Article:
Last Glacial to Holocene changes of deep and intermediate water carbonate ion concentrations in the Southern Ocean: constraints from foraminiferal Boron/Calcium ratios
|Other Titles:||Karbonationen-Schwankungen im Tiefen- und Zwischenwasser des Südozeans seit dem letzten Glazial||Authors:||Kersten, Franziska||Supervisor:||Tiedemann, Ralf||1. Expert:||Tiedemann, Ralf||2. Expert:||Kucera, Michal||Abstract:||
In this thesis, the first records of intermediate and deep water carbonate ion concentrations in the South Pacific were generated in order to study carbon cycle dynamics throughout the past 30,000 years. Benthic foraminiferal B/Ca, an indicator of past seawater carbonate ion saturation is the main paleoceanographic proxy that was used in this study. Down-core proxy studies carried out within the scope of this thesis were used to address currently unresolved questions about the origin, mechanism and pathway of deglacial CO2 release and to test the validity of model outputs aimed at explaining glacial to interglacial CO2 fluctuations. For this purpose, B/Ca reconstructed carbonate ion con- centrations were complemented by stable oxygen and carbon as well as radiogenic carbon isotope data. Carbonate ion histories revealed a stepwise redistribution of old carbon from deep to intermediate depths at the end of the Last Glacial, which represents an im- portant precursor to deglacial CO2 release. The abrupt and stepwise deglacial increase in atmospheric CO2 is mirrored in distinct CO32- maxima at 835 m water depth, while carbonate ion histories of deeper waters between 1390 and 2498 m are negatively offset from this trend. Opposing deep and intermediate water carbonate ion histories throughout the deglacial period do not follow model predictions that are based on the calcite compensation- and rain-ratio-theories, however similar LGM and Early Holocene carbonate ion concentrations in all cores can be explained in line with calcite compensation feedbacks. A close correlation of carbonate ion concentrations at 1390 and 2498 m water depth throughout the deglaciation, is interpreted in line with previous arguments for a shallower convection of Antarctic intermediate waters at this time. Glacial carbon sequestration in the highly stratified Southern Ocean likely occured within Pacific Deep Water and a gradual improvement of interior mixing during the LGM allowed a stepwise transfer of old carbon towards shallower depth. Then starting at the glacial termination, enhanced upwelling of deep waters close to the Polar Front released CO2 and this signal of carbon loss was subsequently transmitted within a shallow layer of Antarctic sourced intermediate waters that subduct from the zone of air-sea equilibration and are exported throughout the world ocean.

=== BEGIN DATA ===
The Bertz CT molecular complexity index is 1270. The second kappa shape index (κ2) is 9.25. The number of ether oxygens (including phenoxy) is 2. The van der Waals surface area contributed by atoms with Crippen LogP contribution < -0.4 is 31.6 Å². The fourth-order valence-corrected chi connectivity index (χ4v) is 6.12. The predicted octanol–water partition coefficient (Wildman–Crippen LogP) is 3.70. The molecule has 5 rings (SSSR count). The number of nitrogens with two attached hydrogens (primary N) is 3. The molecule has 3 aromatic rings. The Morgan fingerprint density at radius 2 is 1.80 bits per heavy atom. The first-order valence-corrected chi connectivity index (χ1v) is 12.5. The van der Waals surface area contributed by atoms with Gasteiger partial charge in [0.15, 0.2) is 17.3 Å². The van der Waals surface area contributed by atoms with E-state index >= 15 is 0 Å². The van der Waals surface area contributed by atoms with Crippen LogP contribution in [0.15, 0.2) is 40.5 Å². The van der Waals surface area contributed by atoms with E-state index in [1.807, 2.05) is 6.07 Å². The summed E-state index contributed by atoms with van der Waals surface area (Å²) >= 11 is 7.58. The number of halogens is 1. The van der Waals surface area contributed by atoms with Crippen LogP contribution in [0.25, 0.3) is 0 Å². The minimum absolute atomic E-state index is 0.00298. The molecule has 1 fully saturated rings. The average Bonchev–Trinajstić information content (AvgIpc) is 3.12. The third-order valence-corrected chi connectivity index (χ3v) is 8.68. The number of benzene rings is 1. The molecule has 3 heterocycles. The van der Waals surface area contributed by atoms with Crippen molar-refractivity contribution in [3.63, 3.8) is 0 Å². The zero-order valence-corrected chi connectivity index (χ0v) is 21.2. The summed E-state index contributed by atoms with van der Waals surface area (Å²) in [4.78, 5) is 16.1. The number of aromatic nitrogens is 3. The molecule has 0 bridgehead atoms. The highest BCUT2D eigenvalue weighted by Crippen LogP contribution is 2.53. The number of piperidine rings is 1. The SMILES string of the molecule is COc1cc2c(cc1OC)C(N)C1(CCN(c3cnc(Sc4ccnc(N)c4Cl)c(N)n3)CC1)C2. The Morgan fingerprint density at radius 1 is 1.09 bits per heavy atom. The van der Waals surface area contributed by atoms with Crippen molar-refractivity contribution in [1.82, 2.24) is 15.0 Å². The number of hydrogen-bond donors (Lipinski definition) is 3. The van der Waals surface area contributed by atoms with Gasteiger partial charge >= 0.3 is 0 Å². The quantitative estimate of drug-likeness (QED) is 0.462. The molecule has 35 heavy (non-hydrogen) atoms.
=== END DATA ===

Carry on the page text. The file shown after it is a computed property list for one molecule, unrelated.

|Keywords:||B/Ca, carbonate ions, Southern Ocean||Issue Date:||15-Nov-2013||URN:||urn:nbn:de:gbv:46-00103473-15||Institution:||Universität Bremen||Faculty:||FB5 Geowissenschaften|
|Appears in Collections:||Dissertationen|
checked on Sep 27, 2020
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